Anal Canal Tumours
Tumours of the anal canal, encompassing noninvasive lesions, anal
intra-epithelial neoplasia and invasive cancers.
Anal canal tumors arise from mucosa of the anus
- in contrast to anal margin tumours, which arise at skin distal to
the mucocutaneous junction and extending to 5-6cm radially.
"Anus begins where the rectum enters the puborectalis sling at the
apex of the anal sphincter complex (palpable as the anorectal ring)
and ends at the squamous mucosa blending with the perianal skin."
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See individual conditions
Anal SCC is a relatively uncommon disease
- accounts for only 2% of colorectal malignancies
- but currently increasing.
Risk factors for AIN and
- HPV infection
- anal warts
- multiple sexual partners
- anal receptive intercourse; MSM
- cervical dysplasia / cancer
- HIV infection.
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Condylomata Acuminatum (anal warts)
Anal intraepithelial neoplasia (AIN)
- anorectal lymphoma
- GI stromal tumours
80% of anal cancer are SCC
10% are adenoCa
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- prox to dentate line --> superior rectal artery, within
mesorectum, to IMA node chain; occasionally laterally to internal
- below dentate --> inguinal and femoral nodes, occasionally to
superior rectal and on.
Warts / Condylomata Acuminatum
Intraepithelial Neoplasia (AIN)
Precursor to invasive SCC.
AKA carcinoma in situ (CIS), anal dysplasia, anal squamous
intraepithelial lesion (SIL), Bowen's disease
Graded I,II,III for mild, moderate and high
- corresponding to histologic findings, including cytologic changes,
mitotic activity, nuclear membrane changes and abnormalities in
maturation / differentiation.
- depth of invasion.
- "Bowens" often used for red, thickened or eczematous skin, ~grade
III but no clear definition so this term is best avoided
- also called high-grade anal intraepithelial neoplasia (HGAIN;
grade III) and low-grade (LGAIN; grades I-II)
HPV strongly correlated; esp. types 16, 18
Affects perianal skin and anal canal, including anal transition
- may cause macroscopic lesions, such as warts, tumours, ulcers or
- alternatively, microscopic changes in grossly normal epithelium.
- and patient may be asymptomatic.
- tends to be multifocal.
Most cases of SCC are preceded by AIN
Intraepithelial adenoCa, probably from apocrine glands.
Large vacuolated cells with clear, pale cytoplasm and hyperchromatic
Presents as erythematous or eczematous area of epithelium around
Half associated with synchronous internal malignancy, often
colorectal AdenoCa, may or may not be contiguous.
Key point is whether it is within
canal or on perianal skin.
- perianal skin = much less common and less agressive.
- same behavior to other skin SCC and same treatment with good
But if at or near anal verge, or into canal at all, then they are
best classified as anal canal lesions
Numerous histologic subtypes; transitional, basaloid, cloacogenic,
--> but no significance for management.
Sam as for rectal adenoCa; incl. treat with APR unless tiny
- with or without neoadjuvant therapy.
Anal melanoma may have an unusual appearance; may lack pigment
May not look malignant.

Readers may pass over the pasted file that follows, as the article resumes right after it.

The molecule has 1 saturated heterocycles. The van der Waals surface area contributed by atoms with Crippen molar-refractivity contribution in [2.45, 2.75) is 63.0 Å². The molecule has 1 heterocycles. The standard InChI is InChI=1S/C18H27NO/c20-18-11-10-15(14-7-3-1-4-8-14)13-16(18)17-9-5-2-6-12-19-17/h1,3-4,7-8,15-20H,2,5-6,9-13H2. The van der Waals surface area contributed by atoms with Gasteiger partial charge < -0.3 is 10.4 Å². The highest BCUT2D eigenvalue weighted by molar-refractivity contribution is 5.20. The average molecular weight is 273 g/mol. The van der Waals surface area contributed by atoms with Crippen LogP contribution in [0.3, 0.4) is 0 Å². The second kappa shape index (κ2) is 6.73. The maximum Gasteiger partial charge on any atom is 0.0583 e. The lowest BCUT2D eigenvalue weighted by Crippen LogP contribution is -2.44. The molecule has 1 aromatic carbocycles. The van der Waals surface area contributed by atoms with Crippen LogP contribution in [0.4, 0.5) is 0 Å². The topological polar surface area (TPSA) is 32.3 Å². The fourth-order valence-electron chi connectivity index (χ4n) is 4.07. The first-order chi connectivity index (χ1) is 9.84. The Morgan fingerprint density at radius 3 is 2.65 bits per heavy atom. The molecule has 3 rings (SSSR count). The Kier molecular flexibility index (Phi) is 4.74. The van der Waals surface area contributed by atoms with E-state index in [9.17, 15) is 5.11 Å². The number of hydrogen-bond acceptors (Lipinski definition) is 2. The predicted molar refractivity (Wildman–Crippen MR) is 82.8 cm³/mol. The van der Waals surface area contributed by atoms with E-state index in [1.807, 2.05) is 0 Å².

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Bleeding, pain, sensation of a lump.
May be just itching, burning
Frequently asymptomatic and incidentally discovered
Lesions are often mistakenly attributed to other benign anorectal
pathologies like haemorrhoids (70-80% of the time).
Focused history on risk factors necessary
- infection with HPV, HIV
- other HPV-related malignancies e.g. cervical cancer, CIN, vulvar
- sexual history, anoreceptive intercourse, MSM,
- solid organ transplant and immunosuppression
Flat or raised
Verrucous, erythematous or scaly
Ulcer may be present, esp if malignant.
Other anorectal pathology may coexist, confusing the picture.
1. Careful anal inspection with good lighting
3. Proctoscopy / anoscopy
4. Flexible Sigmoidoscopy
Physical exam, careful attention to anal region and inguinal and
- ?tumour fixation and sphincter invasion.
- note adenopathy could also be within the mesorectum; perirectal
nodes may be palpable
Anoscopy and tumour biopsy.
50% present with localized disease
- one-third with regional nodal disease
- 10-15% with distant mets
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All lesions need biopsy
May need EUA to achieve this.
Anal pap (see below for
All need colonoscopy to rule out synchronous lesions; significant
lesions demonstrated in 15%
All cancers need radiological evaluation
- chest, abdo, pelvis CT for lymphadenopathy
- inguinal node abnormalities may warrant biopsy; exclude lung,
- low threshold for brain imaging if any clinical suspicion; often
go to brain.
Used to assess primary lesion in all cases.
Tumour depth, sphincter involvement, peri-rectal nodes
- these two methods are comparable.
Focused on primary lesion size, existence of local invasion, and
presence or absence of regional nodal disease.
Tis = Carcinoma in-situ
T1 = tumour <2cm
T2 = >2 but <5 cm
T3 = 5cm+
T4 = invading other organs including urethra, vagina, bladder
N0 = no nodes
N1 = perirectal nodes
N2 = internal iliac and/or inguinal (groin) nodes involved on one
N3 = perirectal and inguinal and/or internal iliac on both sides
I = T1,N0,M0
II = T2/3,N0,M0
IIIA = T4,N0,M0 or T1-3,N1,M0
IIIB = T4,N1,M0 or T1-3, N2/3,M0
IV = M1
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No consensus on best therapy.
1. Logical that eradication will
prevent progression, as is case with cervical dysplasia.
But difficult to detect and clear
- excision and ablation associated with high morbidity, including
pain, stricture, incontinence and slow healing.
- part of the problem is that it is a field change, so unsurprising
that eradication failure rate is very high
- recurrence rate high despite negative margins.
- positive resection margins also common, despite careful mapping
2. Natural history and malignant
potential are uncertain
- probably low risk of Ca progression.
- much less dangerous than cervical dysplasia.
- probably 5-10% progression risk in immunocompetent (50% in HIV
- once established, it probably never regresses
- unclear if detection and
eradication decreases risk or improves survival.
--> also worth remembering that
even when SCC appears, chemo rads often curative without
... except in HIV, when it is a much more serious problem.
And must refer to gynaecologist for smears to monitor for CIN
3. Options: aggressive approach to
i) Anal pap smears correlate
poorly with final histology (sensitivity 70-90%; specificity
- weak supporting evidence but still recommended in high-risk patients
--> if positive, patient should undergo careful physical exam,
--> note high false-negative rate in HIV pts
ii) For established AIN, mapping by frozen section with biopsies and
WLE of macro and micro abN
is the most aggressive treatment
- but can lead to large open wounds requiring skin grafts, or flap
closures, so is best avoided.
iii) High-res anoscopy
(done either in an office or operating room)
- anus and perineum swabbed with 3-5% acetic acid, and area examined